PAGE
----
Twins reliever Glen Perkins is a stat-head

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Twins left-hander Glen Perkins is one of the American League’s best relievers and anyone who follows him on Twitter knows that he’s also a funny, interesting guy who likes to interact with fans.

And now thanks to this interview with David Laurila of Fan Graphs we also know that Perkins is into sabermetrics:

I like a lot of stats and go onto FanGraphs pretty much every day. I like FIP and xFIP, which give you an idea of whether you’re doing the right things. Not that it’s something you can control, but you know that if it’s down–and you keep doing what you’re doing–the balls are going to find fielders. If your FIP is one thing and your ERA is higher, they’re probably going to meet in the middle. My ERA this year started out high and came down to closer to what my fielding-independent is.

I didn’t get frustrated with my bad ERA. I had given up a couple of home runs and felt that maybe some balls were finding holes. You can’t start thinking, “Now I have to strike every guy out.” Understanding that things should even out gives me confidence in what I’ve done. [FIP] shows that I should be here, and not here.

Perkins also went on to make some interesting points about the issues with judging relievers by Wins Above Replacement and … well, you really should just read the whole chat.

And now I’m regretting not asking Perkins to come hang out at the annual SABR convention when it was in Minneapolis two weeks ago.

Brandon Phillips hit his 200th career home run

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Braves second baseman Brandon Phillips became the 337th player in baseball history to hit 200 career home runs, driving a solo home run to left-center field during Monday night’s home game against the Pirates. Phillips is the 14th second baseman (who played a min. of 75 percent of his career games at the position) to rack up at least 200 career home runs.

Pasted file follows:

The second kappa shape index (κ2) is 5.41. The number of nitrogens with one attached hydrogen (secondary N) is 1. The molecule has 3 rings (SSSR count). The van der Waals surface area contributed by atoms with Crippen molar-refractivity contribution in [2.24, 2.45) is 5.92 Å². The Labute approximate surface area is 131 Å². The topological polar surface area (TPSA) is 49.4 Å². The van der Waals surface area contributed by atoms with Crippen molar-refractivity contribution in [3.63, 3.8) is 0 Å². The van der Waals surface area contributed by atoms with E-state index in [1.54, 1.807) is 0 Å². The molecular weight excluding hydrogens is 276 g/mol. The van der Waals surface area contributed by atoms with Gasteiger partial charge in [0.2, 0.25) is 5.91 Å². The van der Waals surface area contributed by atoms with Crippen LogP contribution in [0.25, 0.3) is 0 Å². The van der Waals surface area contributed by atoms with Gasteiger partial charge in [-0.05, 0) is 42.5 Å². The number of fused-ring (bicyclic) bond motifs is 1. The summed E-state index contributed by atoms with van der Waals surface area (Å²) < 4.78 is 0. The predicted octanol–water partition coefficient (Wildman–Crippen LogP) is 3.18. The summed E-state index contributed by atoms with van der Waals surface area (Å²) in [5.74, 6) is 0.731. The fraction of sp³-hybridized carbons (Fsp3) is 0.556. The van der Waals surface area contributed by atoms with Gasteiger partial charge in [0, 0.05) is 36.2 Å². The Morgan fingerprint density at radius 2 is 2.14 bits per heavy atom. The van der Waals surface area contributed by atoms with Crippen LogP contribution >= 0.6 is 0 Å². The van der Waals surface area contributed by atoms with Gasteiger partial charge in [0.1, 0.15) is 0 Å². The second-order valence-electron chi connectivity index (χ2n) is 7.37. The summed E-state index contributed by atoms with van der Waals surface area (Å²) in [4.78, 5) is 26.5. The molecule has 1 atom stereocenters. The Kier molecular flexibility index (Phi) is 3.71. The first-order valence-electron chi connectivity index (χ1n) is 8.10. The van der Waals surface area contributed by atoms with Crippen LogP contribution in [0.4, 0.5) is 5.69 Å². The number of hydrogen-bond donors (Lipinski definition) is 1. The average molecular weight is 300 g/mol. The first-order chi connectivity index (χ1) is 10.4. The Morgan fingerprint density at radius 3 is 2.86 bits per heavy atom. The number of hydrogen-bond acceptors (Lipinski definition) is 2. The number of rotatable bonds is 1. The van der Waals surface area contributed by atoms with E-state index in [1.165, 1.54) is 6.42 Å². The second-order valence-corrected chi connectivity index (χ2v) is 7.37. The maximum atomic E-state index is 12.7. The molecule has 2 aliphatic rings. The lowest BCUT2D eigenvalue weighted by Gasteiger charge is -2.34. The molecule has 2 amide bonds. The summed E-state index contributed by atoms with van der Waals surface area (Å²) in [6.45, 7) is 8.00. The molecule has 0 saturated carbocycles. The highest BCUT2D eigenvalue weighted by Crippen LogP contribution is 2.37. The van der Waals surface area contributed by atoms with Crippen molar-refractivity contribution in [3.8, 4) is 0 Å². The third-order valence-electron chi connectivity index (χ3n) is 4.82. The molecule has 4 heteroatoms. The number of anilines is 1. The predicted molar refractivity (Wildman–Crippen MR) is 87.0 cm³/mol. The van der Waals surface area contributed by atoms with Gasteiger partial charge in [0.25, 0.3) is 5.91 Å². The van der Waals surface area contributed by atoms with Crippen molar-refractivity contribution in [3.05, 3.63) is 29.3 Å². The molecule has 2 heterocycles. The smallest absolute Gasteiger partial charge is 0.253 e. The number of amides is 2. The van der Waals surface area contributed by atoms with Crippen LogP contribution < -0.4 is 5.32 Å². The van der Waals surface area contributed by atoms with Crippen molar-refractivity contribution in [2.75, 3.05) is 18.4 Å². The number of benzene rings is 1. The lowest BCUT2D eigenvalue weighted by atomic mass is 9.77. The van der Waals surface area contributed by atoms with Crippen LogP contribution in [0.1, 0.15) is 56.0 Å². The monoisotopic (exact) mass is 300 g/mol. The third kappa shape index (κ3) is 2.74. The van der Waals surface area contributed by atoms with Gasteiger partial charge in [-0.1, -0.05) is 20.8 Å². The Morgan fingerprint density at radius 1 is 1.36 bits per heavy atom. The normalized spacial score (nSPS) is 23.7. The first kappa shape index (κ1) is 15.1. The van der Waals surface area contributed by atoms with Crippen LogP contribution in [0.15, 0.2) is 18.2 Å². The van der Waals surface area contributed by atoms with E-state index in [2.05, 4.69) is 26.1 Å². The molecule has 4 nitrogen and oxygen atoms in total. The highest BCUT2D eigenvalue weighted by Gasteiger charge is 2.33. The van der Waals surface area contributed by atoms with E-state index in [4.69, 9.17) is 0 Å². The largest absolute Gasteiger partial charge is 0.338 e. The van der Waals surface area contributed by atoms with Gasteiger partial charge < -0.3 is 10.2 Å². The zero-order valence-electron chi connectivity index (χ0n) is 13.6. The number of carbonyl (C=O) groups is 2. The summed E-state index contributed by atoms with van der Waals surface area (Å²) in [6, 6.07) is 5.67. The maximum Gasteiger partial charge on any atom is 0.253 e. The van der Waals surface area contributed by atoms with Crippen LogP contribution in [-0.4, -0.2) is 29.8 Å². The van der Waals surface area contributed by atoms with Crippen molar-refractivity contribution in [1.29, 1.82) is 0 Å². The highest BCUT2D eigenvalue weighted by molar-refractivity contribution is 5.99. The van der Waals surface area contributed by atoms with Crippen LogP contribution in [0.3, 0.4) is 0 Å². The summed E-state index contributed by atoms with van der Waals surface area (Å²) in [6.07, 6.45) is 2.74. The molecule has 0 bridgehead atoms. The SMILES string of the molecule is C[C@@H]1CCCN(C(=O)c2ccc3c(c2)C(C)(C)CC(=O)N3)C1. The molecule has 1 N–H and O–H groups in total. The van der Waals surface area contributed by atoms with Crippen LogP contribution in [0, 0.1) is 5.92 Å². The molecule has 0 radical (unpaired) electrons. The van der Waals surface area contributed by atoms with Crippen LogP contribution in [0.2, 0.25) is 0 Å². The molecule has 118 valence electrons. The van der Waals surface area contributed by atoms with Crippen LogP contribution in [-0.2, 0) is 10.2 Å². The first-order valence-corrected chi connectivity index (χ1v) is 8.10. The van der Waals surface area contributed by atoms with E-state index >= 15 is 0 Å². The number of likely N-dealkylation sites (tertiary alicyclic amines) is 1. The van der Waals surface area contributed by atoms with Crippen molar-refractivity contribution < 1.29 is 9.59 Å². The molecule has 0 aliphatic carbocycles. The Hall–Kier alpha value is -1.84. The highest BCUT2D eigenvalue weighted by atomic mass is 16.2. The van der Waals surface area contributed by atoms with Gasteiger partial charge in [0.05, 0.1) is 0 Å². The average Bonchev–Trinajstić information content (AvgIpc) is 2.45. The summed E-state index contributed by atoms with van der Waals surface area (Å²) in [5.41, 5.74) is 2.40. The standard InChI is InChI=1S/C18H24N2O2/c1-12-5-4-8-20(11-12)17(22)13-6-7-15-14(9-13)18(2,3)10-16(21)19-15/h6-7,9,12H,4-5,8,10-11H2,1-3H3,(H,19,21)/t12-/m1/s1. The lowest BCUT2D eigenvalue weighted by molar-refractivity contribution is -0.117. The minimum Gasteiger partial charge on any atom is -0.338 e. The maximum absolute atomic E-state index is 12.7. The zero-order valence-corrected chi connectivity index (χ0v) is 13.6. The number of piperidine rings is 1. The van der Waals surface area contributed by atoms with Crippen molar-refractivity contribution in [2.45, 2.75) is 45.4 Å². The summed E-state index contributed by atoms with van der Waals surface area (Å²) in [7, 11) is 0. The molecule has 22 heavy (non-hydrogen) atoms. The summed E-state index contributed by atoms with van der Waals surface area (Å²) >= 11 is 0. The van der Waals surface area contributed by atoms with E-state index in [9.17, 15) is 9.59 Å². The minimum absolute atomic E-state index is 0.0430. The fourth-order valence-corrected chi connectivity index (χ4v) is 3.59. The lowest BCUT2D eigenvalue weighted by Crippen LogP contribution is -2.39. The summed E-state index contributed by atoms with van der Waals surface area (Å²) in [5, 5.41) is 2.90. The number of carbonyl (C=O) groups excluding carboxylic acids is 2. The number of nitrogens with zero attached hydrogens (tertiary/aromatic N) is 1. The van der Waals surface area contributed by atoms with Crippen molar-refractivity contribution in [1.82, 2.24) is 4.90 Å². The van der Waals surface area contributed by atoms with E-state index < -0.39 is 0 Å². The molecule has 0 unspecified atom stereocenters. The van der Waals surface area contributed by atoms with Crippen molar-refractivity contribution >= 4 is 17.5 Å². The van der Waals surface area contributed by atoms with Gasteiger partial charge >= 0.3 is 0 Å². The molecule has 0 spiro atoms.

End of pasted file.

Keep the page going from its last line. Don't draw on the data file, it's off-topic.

Phillips, 35, entered Monday’s action batting .290/.345/.405 with two home runs and 12 RBI in 142 plate appearances. If he’s anything, he’s consistent, as he finished with an adjusted OPS between 90-99 (100 is average) every year between 2012-16 and it was sitting at 97 coming into Monday.

Video: Albert Almora, Jr. lays out to make a great catch in deep right-center field

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Cubs center fielder Albert Almora, Jr. robbed Giants first baseman Brandon Belt of at least a double in the top of the first inning of Monday’s game at Wrigley Field. Almora completely left his feet to catch the ball before landing just shy of the warning track.

The Giants took the early lead two batters prior to Belt’s at-bat as Joe Panik hit a solo home run to center field.